Players take the role of journalist Rose Archer as she steps aboard Nikola Tesla’s ship, the Helios in 1897. Like Andrew Ryan before him (or after him, depending on perspective), Tesla has created a microcosm in which scientific freedom is unrestricted, with disastrous outcomes. Rose’s first impression is of a quarantine sign at the entrance to a still, dead ship, but she presses on regardless in search of her lost sister.

With Close to the Sun, developer Storm in a Teacup aims to provide an intense horror experience. The Helios holds none of BioShock’s shotguns or Plasmids. Instead, players have no means to defend themselves, with gameplay focusing on hiding from and escaping the threats on board.

Check out OnlySP’s final review of the game here.


Release Date: May 14, 2019
Platforms: PC, PlayStation 4, Xbox One

For anyone to whom the slow, meditative approach does not appeal, Bethesda is busting out the big guns with the long-awaited, little-expected sequel, RAGE 2.

This time around, id Software has tapped Just Cause and Mad Max developer Avalanche Studios for assistance in developing an open-world game. The result, if the trailers are any indication, is a breakneck, neon-fuelled experience that focuses on insanity and ramps up all the unique aspects of the earlier game.

One focal point of development has been ensuring the interconnectedness of the game’s structure, and the teams have promised a greater focus on narrative this time around. Perhaps in keeping with that, RAGE 2 is being distanced from its predecessor, taking place 30 years later with a new protagonist and a whole new story, though some callbacks will be present.

Although id’s legendary first-person gunplay is a driving force throughout the game, it will be supplemented by some light RPG elements, robust vehicular combat, and post launch challenges and support (though the developers deny that RAGE 2 is designed with a games-as-a-service model in mind).

A Plague Tale: Innocence

Release Date: May 14, 2019
Platforms: PC, PlayStation 4, Xbox One

Out on the same day as RAGE 2 is the vastly different A Plague Tale: Innocence. A historical adventure, the game challenges players with overcoming obstacles with brains rather than brawn.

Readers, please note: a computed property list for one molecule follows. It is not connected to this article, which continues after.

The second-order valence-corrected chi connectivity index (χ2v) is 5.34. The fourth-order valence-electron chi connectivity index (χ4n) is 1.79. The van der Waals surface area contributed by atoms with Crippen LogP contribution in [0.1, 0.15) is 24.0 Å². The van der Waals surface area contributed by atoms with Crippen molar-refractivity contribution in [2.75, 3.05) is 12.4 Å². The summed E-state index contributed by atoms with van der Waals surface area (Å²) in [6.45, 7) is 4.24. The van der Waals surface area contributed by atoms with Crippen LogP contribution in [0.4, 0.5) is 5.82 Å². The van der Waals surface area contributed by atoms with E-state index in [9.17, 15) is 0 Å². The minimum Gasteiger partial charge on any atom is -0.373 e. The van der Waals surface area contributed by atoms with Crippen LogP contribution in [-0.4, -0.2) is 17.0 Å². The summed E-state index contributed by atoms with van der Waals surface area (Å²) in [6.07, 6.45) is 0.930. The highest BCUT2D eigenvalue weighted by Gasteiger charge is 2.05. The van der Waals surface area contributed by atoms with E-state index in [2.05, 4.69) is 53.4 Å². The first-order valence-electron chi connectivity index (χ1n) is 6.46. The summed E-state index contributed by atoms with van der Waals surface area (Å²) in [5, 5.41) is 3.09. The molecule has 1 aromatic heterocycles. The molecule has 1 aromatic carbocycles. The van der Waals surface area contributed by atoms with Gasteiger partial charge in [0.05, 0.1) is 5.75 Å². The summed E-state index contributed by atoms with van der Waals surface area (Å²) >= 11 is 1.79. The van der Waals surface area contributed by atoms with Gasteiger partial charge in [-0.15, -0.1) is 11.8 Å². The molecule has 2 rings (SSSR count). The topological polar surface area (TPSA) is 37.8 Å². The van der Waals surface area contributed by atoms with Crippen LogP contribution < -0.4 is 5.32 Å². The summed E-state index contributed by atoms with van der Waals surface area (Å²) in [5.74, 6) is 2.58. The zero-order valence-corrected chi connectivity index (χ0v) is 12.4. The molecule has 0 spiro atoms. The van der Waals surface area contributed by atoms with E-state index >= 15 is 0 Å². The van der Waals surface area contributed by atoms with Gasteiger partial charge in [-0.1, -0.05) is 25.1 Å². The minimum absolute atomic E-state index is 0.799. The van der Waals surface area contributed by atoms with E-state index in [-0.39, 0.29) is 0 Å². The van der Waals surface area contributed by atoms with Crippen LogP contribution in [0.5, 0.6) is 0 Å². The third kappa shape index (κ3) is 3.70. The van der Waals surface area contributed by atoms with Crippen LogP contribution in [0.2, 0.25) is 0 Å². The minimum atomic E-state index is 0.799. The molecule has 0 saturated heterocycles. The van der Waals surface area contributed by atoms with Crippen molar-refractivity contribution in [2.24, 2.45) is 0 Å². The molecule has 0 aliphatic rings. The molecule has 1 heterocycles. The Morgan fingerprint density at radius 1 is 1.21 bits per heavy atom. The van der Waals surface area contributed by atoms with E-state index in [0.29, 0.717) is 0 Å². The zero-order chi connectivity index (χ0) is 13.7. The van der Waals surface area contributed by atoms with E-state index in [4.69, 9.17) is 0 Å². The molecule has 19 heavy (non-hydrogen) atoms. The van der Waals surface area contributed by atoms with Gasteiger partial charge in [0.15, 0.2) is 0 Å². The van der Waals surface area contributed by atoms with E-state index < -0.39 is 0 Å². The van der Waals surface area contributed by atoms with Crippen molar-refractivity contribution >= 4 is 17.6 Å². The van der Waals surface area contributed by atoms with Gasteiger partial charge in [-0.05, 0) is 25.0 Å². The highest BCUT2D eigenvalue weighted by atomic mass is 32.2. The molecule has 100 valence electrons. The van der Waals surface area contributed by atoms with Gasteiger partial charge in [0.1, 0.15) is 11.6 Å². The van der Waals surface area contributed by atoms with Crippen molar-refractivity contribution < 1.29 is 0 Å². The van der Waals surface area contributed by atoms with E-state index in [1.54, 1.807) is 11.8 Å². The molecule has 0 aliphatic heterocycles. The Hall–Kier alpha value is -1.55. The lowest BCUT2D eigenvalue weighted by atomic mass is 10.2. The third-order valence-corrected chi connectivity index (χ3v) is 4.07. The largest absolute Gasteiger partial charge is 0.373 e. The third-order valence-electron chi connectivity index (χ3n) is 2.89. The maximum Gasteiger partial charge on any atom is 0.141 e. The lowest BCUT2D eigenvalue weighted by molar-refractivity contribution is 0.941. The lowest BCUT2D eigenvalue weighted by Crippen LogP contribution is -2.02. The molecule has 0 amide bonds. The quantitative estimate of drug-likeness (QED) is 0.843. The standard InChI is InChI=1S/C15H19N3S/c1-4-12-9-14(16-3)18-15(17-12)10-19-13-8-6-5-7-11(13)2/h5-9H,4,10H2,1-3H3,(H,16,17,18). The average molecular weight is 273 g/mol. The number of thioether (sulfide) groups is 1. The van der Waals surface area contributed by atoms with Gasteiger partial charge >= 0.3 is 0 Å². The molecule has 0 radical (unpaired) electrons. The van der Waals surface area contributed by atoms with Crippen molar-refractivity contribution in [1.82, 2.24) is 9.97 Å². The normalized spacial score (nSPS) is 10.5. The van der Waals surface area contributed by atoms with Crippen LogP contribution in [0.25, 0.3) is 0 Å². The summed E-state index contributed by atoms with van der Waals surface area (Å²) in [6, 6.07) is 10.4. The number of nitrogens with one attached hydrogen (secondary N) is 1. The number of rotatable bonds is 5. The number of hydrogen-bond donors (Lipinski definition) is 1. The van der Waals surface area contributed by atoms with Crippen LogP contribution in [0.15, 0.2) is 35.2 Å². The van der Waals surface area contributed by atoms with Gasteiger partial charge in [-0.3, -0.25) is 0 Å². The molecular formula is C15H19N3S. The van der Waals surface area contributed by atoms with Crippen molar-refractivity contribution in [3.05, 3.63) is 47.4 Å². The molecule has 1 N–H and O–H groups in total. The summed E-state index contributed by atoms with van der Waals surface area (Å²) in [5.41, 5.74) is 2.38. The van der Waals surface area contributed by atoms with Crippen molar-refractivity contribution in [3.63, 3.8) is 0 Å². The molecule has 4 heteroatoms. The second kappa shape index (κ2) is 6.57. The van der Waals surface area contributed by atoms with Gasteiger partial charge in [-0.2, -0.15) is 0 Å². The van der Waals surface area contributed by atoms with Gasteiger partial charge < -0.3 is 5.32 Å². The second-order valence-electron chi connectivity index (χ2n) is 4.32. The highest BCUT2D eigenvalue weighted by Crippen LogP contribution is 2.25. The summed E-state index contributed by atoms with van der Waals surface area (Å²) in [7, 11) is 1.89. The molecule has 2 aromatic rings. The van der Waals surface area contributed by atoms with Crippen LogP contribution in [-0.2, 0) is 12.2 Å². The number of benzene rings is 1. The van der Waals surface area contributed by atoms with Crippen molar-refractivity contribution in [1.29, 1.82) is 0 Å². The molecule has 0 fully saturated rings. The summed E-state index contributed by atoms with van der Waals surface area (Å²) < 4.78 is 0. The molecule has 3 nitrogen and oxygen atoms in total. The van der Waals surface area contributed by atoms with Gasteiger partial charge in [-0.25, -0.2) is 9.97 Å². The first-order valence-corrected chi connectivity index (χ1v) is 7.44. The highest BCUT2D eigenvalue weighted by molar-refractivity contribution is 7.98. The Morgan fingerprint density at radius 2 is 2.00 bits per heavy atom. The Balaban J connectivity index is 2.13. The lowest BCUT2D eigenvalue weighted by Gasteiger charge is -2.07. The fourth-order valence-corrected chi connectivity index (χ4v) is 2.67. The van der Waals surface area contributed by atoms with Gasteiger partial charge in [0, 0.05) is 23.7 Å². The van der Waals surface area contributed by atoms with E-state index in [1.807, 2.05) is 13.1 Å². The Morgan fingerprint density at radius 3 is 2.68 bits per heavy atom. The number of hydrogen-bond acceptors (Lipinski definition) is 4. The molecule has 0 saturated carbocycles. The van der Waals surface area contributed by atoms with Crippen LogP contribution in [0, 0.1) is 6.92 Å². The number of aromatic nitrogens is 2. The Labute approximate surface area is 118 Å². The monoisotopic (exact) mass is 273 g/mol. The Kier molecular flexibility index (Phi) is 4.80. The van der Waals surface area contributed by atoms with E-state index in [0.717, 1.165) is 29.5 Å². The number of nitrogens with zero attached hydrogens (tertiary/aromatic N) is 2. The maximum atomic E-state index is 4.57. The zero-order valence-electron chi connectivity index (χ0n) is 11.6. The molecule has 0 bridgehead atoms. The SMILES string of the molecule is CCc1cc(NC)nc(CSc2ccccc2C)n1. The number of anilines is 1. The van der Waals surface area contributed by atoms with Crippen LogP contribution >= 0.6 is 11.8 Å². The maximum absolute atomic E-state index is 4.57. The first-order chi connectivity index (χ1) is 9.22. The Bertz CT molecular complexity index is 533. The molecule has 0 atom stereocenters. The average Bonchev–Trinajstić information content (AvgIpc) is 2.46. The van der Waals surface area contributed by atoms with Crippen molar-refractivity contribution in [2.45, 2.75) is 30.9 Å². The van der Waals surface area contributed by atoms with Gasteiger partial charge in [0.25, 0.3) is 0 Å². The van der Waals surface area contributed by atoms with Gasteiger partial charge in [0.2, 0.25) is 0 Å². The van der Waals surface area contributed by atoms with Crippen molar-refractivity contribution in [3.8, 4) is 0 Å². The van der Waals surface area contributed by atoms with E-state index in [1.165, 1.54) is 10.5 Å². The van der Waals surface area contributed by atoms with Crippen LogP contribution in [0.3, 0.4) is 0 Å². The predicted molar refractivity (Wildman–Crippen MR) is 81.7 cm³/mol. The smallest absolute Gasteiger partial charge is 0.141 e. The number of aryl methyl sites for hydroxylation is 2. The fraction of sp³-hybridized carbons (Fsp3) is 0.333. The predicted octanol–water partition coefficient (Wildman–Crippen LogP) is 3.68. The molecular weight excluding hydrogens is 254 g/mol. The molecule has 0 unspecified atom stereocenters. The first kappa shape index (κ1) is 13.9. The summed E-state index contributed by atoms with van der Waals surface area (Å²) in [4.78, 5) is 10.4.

Players become Amicia, an orphan girl struggling to survive in a plague-infested medieval France while also keeping her younger brother safe. With the landscape rife with rats and members of The Inquisition, one of the core tenets of gameplay is reportedly the need to use these threats against each other. As such, though Amicia has a sling to use, the gameplay is designed more as survival puzzles than combat ones.

Developer Asobo Studio is not a household name, though it has a lengthy history of adaptations and support on major titles, including Quantum Break and The Crew 2. Furthermore, even though A Plague Tale is yet to release, publisher Focus Home Interactive has displayed remarkable confidence in the project by extending its partnership with Asobo.

Honourable Mentions

Although RAGE 2 is the incontestable action-blockbuster of the month, gamers in search of another kind of frenetic may want to wait until May 21, when Curve Digital drops American Fugitive, which has a more than passing resemblance to the earliest Grand Theft Auto games. Alternatively, PlayStation VR owners may want to look into Blood and Truth come May 28.

Sega also shines this month, dropping Team Sonic Racing on May 21 and Total War: Three Kingdoms two days later.

Anyone looking for an RPG has indie’s answer to The Outer Worlds, Within the Cosmos, to look out for on May 30, while those looking for slower stories get the latest episode of Life is Strange 2 on May 9, Observation on May 21, and the fjord-noir Draugen at a yet unspecified date.

Have we forgotten anything that you’re excited for? Let us know down below or on our Discord server.